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Vegan For Health vs. Ethics, Yam Birth Control?, Activism Across Cultures & More | Q&A

It's been quite a while since I've done a Q&A for you guys.  The last one was a two-for-one back-to-back live Q&As on Facebook and YouTube in October!

To hear my answers from today's in their full meandering glory, and some additional interspersed awesomeness, be sure to watch the video above. Below you can find screenshots of each question I answered, a summary of my answer, and additional resources.

I got of great questions from you guys and a good number of them are going to need their own dedicated videos. So if you don't see your question answered today, it might be that I'm answering it later in its own full video, or that I'm saving it for another Q&A. And for some of you, I did answer in a reply to your comment.

That settled, bring on the Qs!


Q1: How to approach activism in resistant cultures/countries.


Clara Rodriquez' question: which way do you think is the best for doing activism in a place where veganism is very unknowned and rejected by most of the people, and where animal agriculture is something normal? I live in uruguay :((


▶︎➤ Answer Summary:

That's a really great question and something I faced while researching for my speech for Ireland. I think there is great value in coming from a perspective that will most effectively connect with cultural framing.

What I at least try to do, is use that framework to bring down people's walls and meet them where they're at—use the the framework of the familiar.

So in a lot of my videos you'll hear me say things like “pets,” or in my video on bestiality, if you abandon it within the first couple of minutes, you might think I'm going in a super shady direction…

So I try to start…with the language, the beliefs, the concepts that are familiar and that are espoused by the majority of people. But the heart of a message is the same.

The way that we exploit non-human animals, and even one another, is pretty universal— these are living beings, they're sentient. They feel just like we do. Mother cows want to have their babies with them just like mother humans want to have their babies with them.

I think one of the most effective things is showing people how the values that they already have align with veganism, and so it's not like this big radical change or this turning against one's culture and country, but rather just starting to act the way that we believe already.

If you're looking through the the human perspective—we think about a tradition within our culture that involves consuming the bodies of a certain animal—if you just come straight out and say, “this is wrong to do this,” that can be interpreted as “my family, my history is wrong.”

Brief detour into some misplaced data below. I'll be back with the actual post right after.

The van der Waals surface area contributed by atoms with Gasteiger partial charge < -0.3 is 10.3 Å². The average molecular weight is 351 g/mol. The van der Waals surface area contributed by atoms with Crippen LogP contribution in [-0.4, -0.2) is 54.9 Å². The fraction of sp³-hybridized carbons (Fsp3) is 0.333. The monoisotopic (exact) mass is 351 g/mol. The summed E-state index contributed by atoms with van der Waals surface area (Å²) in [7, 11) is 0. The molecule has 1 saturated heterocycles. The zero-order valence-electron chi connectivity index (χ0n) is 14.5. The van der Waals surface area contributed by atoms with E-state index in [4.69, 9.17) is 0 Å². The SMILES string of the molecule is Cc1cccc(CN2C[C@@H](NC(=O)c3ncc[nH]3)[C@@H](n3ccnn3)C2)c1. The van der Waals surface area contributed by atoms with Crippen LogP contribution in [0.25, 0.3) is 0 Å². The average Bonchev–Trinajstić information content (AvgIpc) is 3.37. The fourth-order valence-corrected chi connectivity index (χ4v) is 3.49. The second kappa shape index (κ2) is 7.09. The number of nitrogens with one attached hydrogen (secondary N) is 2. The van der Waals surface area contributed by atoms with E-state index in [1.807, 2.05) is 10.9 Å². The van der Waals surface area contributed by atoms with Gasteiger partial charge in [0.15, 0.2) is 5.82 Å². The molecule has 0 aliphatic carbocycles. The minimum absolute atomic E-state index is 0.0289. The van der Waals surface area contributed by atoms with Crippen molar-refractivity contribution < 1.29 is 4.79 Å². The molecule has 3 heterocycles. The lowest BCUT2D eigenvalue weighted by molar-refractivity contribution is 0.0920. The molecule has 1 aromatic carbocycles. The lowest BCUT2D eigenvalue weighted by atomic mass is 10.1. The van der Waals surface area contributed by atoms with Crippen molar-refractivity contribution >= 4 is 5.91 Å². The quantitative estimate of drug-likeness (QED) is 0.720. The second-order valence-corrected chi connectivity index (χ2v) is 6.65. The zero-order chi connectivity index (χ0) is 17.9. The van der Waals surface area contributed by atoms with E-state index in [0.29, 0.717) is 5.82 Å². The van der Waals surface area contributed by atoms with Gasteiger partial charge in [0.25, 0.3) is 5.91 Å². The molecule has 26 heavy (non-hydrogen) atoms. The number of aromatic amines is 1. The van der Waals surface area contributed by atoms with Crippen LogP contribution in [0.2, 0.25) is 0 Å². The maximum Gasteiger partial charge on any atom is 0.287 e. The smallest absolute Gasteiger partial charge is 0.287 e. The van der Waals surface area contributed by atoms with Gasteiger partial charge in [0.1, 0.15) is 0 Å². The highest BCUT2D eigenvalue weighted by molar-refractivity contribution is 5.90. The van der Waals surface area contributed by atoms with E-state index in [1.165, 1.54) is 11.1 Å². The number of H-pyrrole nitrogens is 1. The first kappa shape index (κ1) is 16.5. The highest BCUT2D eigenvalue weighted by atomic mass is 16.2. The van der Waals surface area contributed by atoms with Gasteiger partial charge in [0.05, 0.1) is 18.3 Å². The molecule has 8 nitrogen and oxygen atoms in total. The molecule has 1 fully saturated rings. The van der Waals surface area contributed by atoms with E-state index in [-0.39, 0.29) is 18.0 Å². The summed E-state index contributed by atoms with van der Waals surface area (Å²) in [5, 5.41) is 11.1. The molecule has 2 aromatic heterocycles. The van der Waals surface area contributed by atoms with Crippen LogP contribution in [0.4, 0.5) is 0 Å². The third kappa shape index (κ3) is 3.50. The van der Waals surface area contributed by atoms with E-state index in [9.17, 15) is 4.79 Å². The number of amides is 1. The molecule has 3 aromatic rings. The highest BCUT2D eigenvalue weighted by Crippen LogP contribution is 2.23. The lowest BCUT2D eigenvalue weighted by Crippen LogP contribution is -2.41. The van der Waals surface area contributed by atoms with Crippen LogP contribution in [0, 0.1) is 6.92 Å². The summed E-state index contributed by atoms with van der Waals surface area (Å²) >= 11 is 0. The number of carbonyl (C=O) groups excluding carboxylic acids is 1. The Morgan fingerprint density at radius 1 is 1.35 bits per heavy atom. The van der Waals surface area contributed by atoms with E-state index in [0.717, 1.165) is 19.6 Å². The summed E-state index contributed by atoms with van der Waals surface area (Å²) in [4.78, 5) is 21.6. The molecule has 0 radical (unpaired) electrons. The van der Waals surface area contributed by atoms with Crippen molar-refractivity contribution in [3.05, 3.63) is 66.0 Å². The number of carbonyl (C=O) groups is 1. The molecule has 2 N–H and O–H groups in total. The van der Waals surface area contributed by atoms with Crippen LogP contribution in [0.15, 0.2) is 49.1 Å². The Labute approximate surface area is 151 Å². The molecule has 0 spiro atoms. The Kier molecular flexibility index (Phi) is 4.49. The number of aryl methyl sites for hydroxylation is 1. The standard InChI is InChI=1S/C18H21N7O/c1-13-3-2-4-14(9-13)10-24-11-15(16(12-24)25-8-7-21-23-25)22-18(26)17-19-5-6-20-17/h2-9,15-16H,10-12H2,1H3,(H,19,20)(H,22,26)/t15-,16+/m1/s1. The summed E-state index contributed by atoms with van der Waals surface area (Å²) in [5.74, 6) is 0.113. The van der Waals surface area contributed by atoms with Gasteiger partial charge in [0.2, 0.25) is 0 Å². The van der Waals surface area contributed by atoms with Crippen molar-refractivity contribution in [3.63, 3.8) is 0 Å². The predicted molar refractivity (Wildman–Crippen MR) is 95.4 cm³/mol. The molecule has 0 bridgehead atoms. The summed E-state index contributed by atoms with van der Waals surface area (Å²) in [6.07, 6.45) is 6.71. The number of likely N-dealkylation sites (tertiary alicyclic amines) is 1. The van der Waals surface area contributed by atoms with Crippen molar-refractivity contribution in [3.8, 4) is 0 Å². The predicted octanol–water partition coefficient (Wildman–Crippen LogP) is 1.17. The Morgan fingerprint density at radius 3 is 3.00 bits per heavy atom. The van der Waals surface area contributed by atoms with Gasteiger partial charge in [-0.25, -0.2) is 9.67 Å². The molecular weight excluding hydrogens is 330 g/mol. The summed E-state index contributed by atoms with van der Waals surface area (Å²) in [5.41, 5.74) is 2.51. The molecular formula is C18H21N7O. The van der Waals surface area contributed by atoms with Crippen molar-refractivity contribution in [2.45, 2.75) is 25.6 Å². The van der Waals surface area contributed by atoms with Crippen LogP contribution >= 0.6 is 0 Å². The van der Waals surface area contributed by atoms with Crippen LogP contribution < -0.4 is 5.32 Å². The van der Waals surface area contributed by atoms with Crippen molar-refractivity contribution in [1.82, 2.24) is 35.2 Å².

Whereby if we can disarm and bring people through this thought process to seeing things from the animal's perspective, it becomes far more evident that to the one who is going to have their throat slit, the fact it is a tradition does not alleviate nor justify their suffering.

Human history is rife with examples of atrocities carried out because it's “tradition” or “the way it's always been” or it's widely accepted. Yet today we look back on these things in horror and wonder how that could have been acceptable?

The final thing that I would say is to dig through the the actual laws and regulations of your country if you can find them, if they have them, because a lot of times what we think happens is not even close to what actually does happen. And what the laws say is the ideal and usually what's happening is far less than ideal.

But when we actually look at the laws in and of themselves, they can be pretty awful a lot of times which is what I found in any country that I've looked into.


▶︎➤ Additional Resources:

The Best We Have To Offer [Ireland Speech]

A Wake Up Call For Vegans [In depth on how to talk to non-vegans of various backgrounds]

Why I'm Anti-Animal Welfare [more on examining the laws]:

More About Dairy

More About the “Inherent veganism” of People

Vegan In Venezuela [not really activism-focused, but potentially helpful]


Q2: Have you heard about taking wild yam pills as “herbal contraception”?


peace.and.plants question: Have you heard about taking wild yam pills as "herbal contraception"?

▶︎➤ Answer Summary:

I had not.  But I did do a quick search on it—and this is by no means expansive—but you can find links to the resources I did find by expanding the teal box below.

What I did find a lot more information and research on wild yam being used for menstrual cramps and menopause rather than as birth control.  It does contain diosgenin which is a phytoestrogen or plant-based estrogen. And diosgenin was used to make the first birth control pill.

But even with the studies I did find (below) on treatment for menopause, menstrual cramps and those kinds of things, there doesn't seem to be any kind of conclusive proof of the effectiveness, and nothing on its use as a birth control method.

The reasoning for this seems to be that our bodies cannot convert diosgenin into progesterone on their own. It has to be done in a lab setting.

I do have a whole video on birth control methods, and talking about whether they are vegan or not. So there are options. And there are ones that have, you know , pluses and minuses for each.


▶︎➤ Additional Resources:

Is Birth Control Vegan?

Click to view additional wild yam information

These three articles cite studies on or relating to the use of wild yam. I've included some of these below.  The first two article appear to be identical and just posted by each institution.

Ehrlich, NMD, Steven D. “Wild Yam.” University of Maryland Medical Center, June 26, 2014.

“Wild Yam – Penn State Hershey Medical Center.” Accessed January 31, 2017.

Accatino, Luigi, Margarita Pizarro, Nancy Solís, and Cecilia S. Koenig. “Effects of Diosgenin, A Plant-Derived Steroid, on Bile Secretion and Hepatocellular Cholestasis Induced by Estrogens in the Rat.” Hepatology 28, no. 1 (July 1, 1998): 129–40. doi:10.1002/hep.510280118.

Carroll, Dana G. “Nonhormonal Therapies for Hot Flashes in Menopause.” American Family Physician 73, no. 3 (February 1, 2006): 457–64.

“Cholestane Steroid Glycosides from the Rhizomes of Dioscorea Villosa (Wild Yam) (PDF Download Available).” ResearchGate. Accessed February 1, 2017. doi:

“Effects of Wild Yam Extract on Menopausal Symptoms, Lipids and Sex Hormones in Healthy Menopausal Women.” ResearchGate. Accessed January 31, 2017. doi:

Haimov-Kochman, Ronit, and Drorith Hochner-Celnikier. “Hot Flashes Revisited: Pharmacological and Herbal Options for Hot Flashes Management. What Does the Evidence Tell Us?” Acta Obstetricia et Gynecologica Scandinavica 84, no. 10 (October 1, 2005): 972–79. doi:10.1111/j.0001-6349.2005.00769.x.